SALT LAKE CITY (ABC4 Utah) – It will be 2026 before Timmy Olsen sees the light of day.

The Utah Board of Pardons denied him parole after he refused to divulge where Kiplyn Davis was buried.

“We are very, very disappointed that he won’t tell us where Kiplyn is,” said her father Richard Davis.  “That’s our main goal.”

Last week, Davis watched through a video link Olsen’s long awaited parole hearing.

In 2011, Olsen pleaded guilty to manslaughter involving the murder of Kiplyn Davis, a Spanish Fork teenager.

In 1995, she disappeared and was eventually presumed dead after endless searches in Spanish Fork Canyon.

Olsen was charged with her murder but the charge was reduced to manslaughter as part of a plea bargain.  

From the outset, Olsen denied knowledge of her whereabouts despite the fact he admitted being there when a friend bludgeoned her with a rock.

“I feel bad for the Davis’,” Olsen said at his hearing last week.  “I feel bad for everybody.  They all don’t have closure.  But I’ve done everything I can do.  There’s nothing else that I can provide that will change any of this situation.”

Kiplyn’s father sensed Olsen was holding back.

“He was very hard,” Davis said.  “I don’t know what it is. I can’t figure out why he’s not letting us know.  I don’t know if he’s upset with me or my family.”

The legislature recently passed a law that prevents parole for anyone who murders and refuses to disclose where the body is.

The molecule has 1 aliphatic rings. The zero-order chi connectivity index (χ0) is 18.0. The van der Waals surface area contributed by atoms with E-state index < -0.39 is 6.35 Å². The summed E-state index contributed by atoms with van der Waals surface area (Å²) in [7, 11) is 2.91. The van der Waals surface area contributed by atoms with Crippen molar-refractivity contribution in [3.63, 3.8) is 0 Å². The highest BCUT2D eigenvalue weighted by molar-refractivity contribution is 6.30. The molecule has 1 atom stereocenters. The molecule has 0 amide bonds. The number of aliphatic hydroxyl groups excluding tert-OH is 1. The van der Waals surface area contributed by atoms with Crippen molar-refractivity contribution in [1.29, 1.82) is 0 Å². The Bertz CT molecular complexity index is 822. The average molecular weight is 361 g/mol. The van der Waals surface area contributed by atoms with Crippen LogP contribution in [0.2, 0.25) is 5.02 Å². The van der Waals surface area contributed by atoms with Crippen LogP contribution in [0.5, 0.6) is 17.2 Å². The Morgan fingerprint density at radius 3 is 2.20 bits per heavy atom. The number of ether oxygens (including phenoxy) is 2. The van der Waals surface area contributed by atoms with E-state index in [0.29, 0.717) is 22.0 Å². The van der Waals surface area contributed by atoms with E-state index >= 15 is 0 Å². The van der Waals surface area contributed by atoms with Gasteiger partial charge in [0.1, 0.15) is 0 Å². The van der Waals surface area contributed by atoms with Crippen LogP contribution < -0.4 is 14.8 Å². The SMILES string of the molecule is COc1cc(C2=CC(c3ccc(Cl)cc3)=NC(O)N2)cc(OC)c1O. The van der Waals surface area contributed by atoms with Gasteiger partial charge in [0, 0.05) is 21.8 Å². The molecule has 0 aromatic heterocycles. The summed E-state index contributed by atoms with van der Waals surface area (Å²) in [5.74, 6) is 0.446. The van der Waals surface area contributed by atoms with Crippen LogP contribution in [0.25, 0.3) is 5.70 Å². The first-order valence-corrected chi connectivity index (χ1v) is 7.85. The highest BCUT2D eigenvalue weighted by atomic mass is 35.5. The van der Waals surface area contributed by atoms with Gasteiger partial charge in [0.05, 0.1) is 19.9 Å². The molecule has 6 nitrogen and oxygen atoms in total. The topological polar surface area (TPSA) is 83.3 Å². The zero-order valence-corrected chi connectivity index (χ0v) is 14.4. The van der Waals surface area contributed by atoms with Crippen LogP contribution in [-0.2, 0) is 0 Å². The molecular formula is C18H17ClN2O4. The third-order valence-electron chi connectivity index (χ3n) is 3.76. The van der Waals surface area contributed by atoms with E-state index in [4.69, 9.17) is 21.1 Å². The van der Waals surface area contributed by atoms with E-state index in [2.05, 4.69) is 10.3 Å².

And the new law, which had Olsen in mind, was the basis for the board of pardons denying Olsen parole.

In a statement, the board stated:  “Mr. Olsen has not cooperated in good faith in efforts to locate the victim’s remains. The board finds expiration of sentence appropriate.”

It means Olsen will remain locked up until 2026 when his sentence expires.

“We’re glad what the parole board did, they denied him parole,” Davis said.  “So, he’ll serve another five years even without the new law that was made in Utah.”

The board of pardons stated it will reconsider if Olsen changes his mind and offers information about Kiplyn.

Davis said he’s forgiven Olsen for what he did but only wants him to help bring Kiplyn’s remains home for a proper burial.  He’s doubtful that will ever happen.

“When you listen to him talk, I think he’s protecting somebody,” Davis said.  “I don’t know who it is but I think he’s protecting somebody very close to him.”

Prosecutors believe it was one of Olsen’s high school classmates who was with Olsen the day she disappeared.  But there has been a code of silence between Olsen and friends who were indicted for perjury and other charges related to the crime.  Without evidence, prosecutors have never been able to charge that person with Kiplyn’s murder.

It’s been 26-years since Kiplyn disappeared.  Richard Davis said friends and family support have carried them through this nightmare.

And because of Kiplyn, her father said serving others is their way of honoring their daughter.

“She’s made me a better person,” said Davis.